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22 February 2013


IF YOU are living at the foot of Mt Kilimanjaro, as I once was, and you want to listen to the BBC World Service, you have to have an efficient aerial. I thought I would have to wander out into the jungle, stringing picture-wire between the trees; but, in the event, a metal coat-hanger did the trick, and soon I was listening to the signature tune of the World Service, "Lilliburlero".

This lilting melody began life as an Irish jig. I learn that it was first published in 1661, in a collection called An Antidote Against Melancholy. There, it was set to the words "There was an old man of Waltham Cross". (I offer a small and worthless prize to anyone who can complete a plausible limerick that has such an unpromising start.)

Recently, they held a thanksgiving service in St Martin-in-the-Fields to celebrate 80 years of the World Service - something described by Kofi Annan as "Britain's greatest gift to the world in the 20th century." The celebration, at which Lord Williams made one of his final appearances as Archbishop of Canterbury, was an inspiration and a challenge. The canapés at the subsequent reception were succulent.

After all this excitement, my wife, Pat, and I sat quietly in the Dick Sheppard Chapel at St Martin's. Someone at the back of the little chapel was singing softly and beautifully. It was a moment that held the promise that all shall be well.

THE last time I preached in Westminster Abbey, I was nearly late. I had not been warned that 144,000 cyclists, in lurid Lycra, were racing around London that Whitsunday. Traffic was gridlocked, and I had to abandon my car and head for the abbey on foot. I was still in a tizzy when it came to the sermon. But then I suppose Peter was, too, on that day. On this occasion - choral evensong on Remembrance Sunday - I was on time.

I preached on our need for silence. Curiously, no one interrupted to ask why I was talking about the importance of not talking. After the congregation and tourists had left, our kind host, the Treasurer, Canon Robert Reiss, gave us a guided tour of the abbey. Empty of the milling crowds, the great building reasserted its immense and immemorial authority. I was aware of an overwhelming Presence.

So, too, long ago, was the composer John Raynor ("one of the purest artists who ever lived, one of the world's most beautiful people"). As the child of a housemaster of Westminster School, he grew up in the precincts of Westminster Abbey. In his wonderful memoir A Westminster Childhood, Raynor writes of the abbey: "Its ubiquitous presence ensured that one never wholly forgot the ascending spiritual impulse life should be."

WE WERE in Washington a day or two before President Obama's inauguration. We breakfasted at Lincoln's Waffle Shop, across the road from the Ford Theatre where Abraham Lincoln was shot, and next door to William Petersen's boarding house, where he died of his wounds. We dithered between "grits with gravy" and "eggs easy-over with hash browns". Finally, and unadventurously, we settled for "eggs scrambled".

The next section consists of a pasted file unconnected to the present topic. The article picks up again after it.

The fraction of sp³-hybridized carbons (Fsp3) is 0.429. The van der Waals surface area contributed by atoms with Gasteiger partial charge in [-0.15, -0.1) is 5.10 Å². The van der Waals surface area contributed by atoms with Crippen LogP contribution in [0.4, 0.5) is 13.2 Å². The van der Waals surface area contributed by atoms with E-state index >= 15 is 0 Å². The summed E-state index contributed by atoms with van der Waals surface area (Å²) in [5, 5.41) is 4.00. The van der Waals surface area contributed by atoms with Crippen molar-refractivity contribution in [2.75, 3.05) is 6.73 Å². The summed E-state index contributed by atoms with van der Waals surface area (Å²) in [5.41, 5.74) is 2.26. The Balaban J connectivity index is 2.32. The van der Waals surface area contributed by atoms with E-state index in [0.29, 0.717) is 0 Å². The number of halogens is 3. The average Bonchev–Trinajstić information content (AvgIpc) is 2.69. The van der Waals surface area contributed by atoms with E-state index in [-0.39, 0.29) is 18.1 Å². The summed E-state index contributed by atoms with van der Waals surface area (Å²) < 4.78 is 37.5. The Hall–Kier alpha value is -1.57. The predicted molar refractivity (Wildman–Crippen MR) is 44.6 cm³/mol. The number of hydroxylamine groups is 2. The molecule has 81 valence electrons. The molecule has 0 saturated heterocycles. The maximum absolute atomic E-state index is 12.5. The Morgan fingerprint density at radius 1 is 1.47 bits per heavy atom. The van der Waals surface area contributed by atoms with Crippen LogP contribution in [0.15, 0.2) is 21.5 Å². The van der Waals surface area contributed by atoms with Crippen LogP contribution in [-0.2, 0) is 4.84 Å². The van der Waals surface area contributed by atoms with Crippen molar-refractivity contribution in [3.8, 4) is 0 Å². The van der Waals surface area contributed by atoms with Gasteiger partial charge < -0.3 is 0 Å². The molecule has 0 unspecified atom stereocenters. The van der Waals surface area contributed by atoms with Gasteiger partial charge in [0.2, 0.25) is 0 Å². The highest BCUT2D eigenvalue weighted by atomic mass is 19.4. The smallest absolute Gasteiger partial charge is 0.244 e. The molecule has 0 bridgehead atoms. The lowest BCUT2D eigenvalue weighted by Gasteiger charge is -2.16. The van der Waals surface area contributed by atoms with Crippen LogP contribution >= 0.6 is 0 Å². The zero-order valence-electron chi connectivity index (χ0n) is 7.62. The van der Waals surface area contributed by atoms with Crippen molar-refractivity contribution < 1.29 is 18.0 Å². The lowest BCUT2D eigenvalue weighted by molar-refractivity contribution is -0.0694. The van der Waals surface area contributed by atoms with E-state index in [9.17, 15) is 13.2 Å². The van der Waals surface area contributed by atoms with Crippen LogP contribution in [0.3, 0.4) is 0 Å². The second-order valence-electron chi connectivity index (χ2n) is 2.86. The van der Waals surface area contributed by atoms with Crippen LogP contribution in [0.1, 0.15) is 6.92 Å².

Later in the day, we watched Steven Spielberg's film Lincoln, which documents Abraham Lincoln's efforts to secure the passage of the Thirteenth Amendment to the United States Constitution - the measure that would formally abolish slavery in the country.

Whether or not Lincoln leaves something to be desired in terms of its historical accuracy, the film is a cinematic masterpiece, and Daniel Day-Lewis's riveting portrayal of President Lincoln deserves all of the awards that it is winning. Lincoln can be seen as an essay in the cost of discipleship, showing how the path to justice and the way of the cross are the same. The film demonstrates, too, how messy that road can be. If justice is to be done, deals must be done - often with unpleasant people.

All of which Lord Williams well understood. He has more in common with "Honest Abe" than an abundance of facial hair.

MY WIFE and I set off from Brighton to London for another spell of "cat-sitting" in Fulham. We are to be away for weeks, and we do not travel light. Luggage trolleys are as rare as camels at Brighton Station (and just as refractory), but - for once, providence uncloses its clenched fist - a trolley awaits where our taxi decants us.

Our caravan makes its unsteady progress to Platform 4, where we just miss our train to Victoria. A young porter appears, and directs us to the train on the opposite platform. (Are they still called porters?) With a sunny smile, she helps us to board. To be sure, the train we now must take is the slow train. But, although time is lost, much is gained; for this train stops at Hassocks, and a life that does not allow one to pause awhile in Hassocks, where surely many a retired cleric cultivates his euonymus, is a life ill-lived.

As the train is about to depart, our "porter" suddenly reappears, pressing on us the pound coin that we had had to disburse to secure the trolley, and which we had forgotten to retrieve. An angel has crossed our path.

The Revd Dr John Pridmore, a former Rector of Hackney, has retired to Brighton.

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